This Janome sewing machine was favored by our reviewers for its easy sewing and cute pincushion add-on. Our reviewers critiqued the LCD screen for being a little too small and dim but raved about other features like the stop/start button, which means you don’t even have to use the foot pedal. These factors helped it earn an A grade for overall ease of use. It got a B for sewing accuracy because some of our testers experienced puckering while using a decorative stitch on satin. Unlike some machines, this Janome’s straight stitch was arrow-straight, even on denim.

The JW8100’s one major downfall is its stitch key. While most of the machines we tested had stitch patterns listed conveniently on the front of the sewing machine, this Janome was one of the few that had a separate cardboard key for reference. The 100 stitch patterns are wide-ranging and include practical stitches along with fanciful, decorative ones, but it’s all for naught if you misplace the card. A small plastic tab is included to attach the card to a notch at the back of the machine, but the whole setup it inconvenient compared to machines with stitch patterns prominently displayed on the front, like the Brother XR9500PRW Project Runway Limited Edition.

The stitch patterns are all preset in this sewing machine’s computer. To change the settings, you just select the stitch pattern you want from the key and enter the corresponding number into the machine. The settings are all predetermined so you don’t have to fiddle with stitch width and length yourself, but you do have the option if you want to customize a certain stitch. You can also change thread tension manually with the dial on the machine.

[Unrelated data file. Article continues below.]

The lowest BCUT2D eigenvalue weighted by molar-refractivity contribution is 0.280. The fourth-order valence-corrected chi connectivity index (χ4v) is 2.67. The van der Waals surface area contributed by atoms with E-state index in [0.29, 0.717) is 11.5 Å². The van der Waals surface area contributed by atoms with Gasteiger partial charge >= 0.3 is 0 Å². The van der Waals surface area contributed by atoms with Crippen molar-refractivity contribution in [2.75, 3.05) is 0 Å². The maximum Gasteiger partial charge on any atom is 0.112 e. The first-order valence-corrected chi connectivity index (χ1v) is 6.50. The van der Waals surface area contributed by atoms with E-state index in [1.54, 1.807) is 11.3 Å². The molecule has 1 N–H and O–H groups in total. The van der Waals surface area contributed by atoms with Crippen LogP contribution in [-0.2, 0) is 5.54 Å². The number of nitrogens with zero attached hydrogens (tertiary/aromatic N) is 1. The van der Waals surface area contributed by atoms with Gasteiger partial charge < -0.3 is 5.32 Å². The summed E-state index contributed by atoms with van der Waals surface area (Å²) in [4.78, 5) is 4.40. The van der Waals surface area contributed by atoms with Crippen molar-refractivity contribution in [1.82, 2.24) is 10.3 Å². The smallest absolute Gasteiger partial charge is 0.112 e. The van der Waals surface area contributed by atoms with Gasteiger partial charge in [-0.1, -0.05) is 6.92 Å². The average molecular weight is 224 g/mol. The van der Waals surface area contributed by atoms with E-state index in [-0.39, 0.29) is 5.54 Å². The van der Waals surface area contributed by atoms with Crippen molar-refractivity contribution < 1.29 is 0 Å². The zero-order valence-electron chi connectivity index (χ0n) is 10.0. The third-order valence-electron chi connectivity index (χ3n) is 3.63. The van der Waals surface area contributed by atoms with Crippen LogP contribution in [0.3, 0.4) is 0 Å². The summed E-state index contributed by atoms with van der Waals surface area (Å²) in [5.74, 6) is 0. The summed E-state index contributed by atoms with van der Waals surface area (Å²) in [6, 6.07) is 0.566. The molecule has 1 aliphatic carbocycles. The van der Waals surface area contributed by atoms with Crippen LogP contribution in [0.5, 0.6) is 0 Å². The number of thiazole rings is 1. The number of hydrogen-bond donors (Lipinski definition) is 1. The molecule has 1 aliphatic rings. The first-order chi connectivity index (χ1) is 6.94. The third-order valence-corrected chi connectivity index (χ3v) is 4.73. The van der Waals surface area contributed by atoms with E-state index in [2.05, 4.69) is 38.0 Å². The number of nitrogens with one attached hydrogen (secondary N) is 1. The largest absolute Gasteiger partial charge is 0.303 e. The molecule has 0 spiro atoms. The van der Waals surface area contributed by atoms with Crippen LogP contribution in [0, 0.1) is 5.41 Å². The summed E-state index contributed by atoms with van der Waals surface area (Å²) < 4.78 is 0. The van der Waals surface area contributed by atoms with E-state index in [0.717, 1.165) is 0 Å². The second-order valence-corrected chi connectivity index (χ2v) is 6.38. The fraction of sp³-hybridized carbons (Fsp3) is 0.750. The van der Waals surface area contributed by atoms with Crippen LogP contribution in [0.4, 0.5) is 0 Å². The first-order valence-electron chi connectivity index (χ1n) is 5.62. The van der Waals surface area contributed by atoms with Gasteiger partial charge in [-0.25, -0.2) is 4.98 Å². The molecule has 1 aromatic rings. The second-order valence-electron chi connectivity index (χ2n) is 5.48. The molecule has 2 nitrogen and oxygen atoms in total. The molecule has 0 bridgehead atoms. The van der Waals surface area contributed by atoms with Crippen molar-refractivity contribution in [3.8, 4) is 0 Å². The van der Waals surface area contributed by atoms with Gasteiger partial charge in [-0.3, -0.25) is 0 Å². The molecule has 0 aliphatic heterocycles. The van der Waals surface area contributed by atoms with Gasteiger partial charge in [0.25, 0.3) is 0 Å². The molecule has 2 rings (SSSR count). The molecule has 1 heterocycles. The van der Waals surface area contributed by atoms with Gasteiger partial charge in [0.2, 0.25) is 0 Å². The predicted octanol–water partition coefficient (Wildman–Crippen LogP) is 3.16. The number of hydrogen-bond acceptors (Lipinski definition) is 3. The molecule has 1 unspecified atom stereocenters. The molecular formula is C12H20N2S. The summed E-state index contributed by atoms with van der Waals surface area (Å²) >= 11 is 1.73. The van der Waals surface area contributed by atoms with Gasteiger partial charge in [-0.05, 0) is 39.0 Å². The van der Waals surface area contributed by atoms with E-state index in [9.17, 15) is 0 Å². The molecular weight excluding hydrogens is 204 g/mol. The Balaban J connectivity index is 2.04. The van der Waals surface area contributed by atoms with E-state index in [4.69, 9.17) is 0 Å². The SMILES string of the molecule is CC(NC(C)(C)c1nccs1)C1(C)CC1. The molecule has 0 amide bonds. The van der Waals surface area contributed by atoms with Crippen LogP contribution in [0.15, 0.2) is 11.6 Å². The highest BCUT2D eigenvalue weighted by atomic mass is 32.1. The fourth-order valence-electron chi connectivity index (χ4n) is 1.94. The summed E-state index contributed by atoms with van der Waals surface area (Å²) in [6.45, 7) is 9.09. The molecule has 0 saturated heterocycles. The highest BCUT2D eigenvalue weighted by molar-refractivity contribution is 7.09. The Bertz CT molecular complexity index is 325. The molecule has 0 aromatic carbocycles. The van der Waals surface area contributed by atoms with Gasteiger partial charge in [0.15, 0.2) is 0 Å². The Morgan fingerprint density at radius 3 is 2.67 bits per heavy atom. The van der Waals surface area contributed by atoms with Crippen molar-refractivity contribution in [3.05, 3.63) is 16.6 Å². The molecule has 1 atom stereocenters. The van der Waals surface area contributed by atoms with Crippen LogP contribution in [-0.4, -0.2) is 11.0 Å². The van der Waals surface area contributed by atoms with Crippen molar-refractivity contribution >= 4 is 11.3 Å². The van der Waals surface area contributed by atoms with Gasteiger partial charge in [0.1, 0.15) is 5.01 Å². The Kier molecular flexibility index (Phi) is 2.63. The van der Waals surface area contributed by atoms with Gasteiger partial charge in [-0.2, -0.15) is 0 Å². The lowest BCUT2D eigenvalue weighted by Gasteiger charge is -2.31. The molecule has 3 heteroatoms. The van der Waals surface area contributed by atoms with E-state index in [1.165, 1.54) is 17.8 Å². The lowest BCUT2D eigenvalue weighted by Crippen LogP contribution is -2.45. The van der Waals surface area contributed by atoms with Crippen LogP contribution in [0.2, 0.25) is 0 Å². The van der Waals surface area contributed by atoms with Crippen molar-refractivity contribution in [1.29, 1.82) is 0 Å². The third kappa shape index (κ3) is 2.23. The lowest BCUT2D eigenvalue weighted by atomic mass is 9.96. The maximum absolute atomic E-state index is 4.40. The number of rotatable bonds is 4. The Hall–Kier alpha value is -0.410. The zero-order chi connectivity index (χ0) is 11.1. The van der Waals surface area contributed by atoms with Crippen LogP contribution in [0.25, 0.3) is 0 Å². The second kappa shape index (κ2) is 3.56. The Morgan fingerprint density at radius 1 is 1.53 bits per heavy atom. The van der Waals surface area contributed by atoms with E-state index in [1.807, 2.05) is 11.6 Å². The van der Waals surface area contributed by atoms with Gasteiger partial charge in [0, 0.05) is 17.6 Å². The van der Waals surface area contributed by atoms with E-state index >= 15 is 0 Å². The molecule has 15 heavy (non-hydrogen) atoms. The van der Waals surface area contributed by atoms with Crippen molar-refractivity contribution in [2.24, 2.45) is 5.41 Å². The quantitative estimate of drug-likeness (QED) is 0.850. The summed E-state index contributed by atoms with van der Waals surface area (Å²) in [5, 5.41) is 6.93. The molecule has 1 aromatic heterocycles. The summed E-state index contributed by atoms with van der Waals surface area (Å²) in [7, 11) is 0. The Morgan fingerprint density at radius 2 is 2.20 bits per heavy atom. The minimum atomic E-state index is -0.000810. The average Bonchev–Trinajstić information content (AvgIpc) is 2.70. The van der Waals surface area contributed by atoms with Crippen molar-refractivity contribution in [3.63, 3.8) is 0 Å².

While this machine comes with an extension table, our reviewers said it felt cheap and poorly attached. It rocked back and forth like a restaurant table with uneven legs. Other extras include five extra feet for all kinds of sewing, like a zig-zag foot, zipper foot and even-feed foot. It even comes with a walking foot, which would cost around $20 alone. Of the several plastic bobbins also included with this machine, one of them arrived broken. There are also a lot of extra pieces in case you need to replace them, like an extra spool pin, screwdriver and a little decorative pincushion you affix to the top of your machine so you can easily access and store your pins – it’s seriously adorable. Everything is covered with a hard plastic case included with the machine.

Other features included with this sewing machine make most projects a breeze. A thread cutter is built into the side, and some of the stitch patterns have backstitching programmed in at the beginning and end of whatever you’re sewing. Integrated speed control gives you the power to control how fast you sew on the machine itself. Even at its loudest it only hit 66.9 decibels, making it one of the quieter machines we tested. The needle also automatically goes to the up position when you let go of the foot pedal on the factory setting, but you can set it to automatically rest in the down position as well. There is even a locking stitch button for finishing decorative stitches.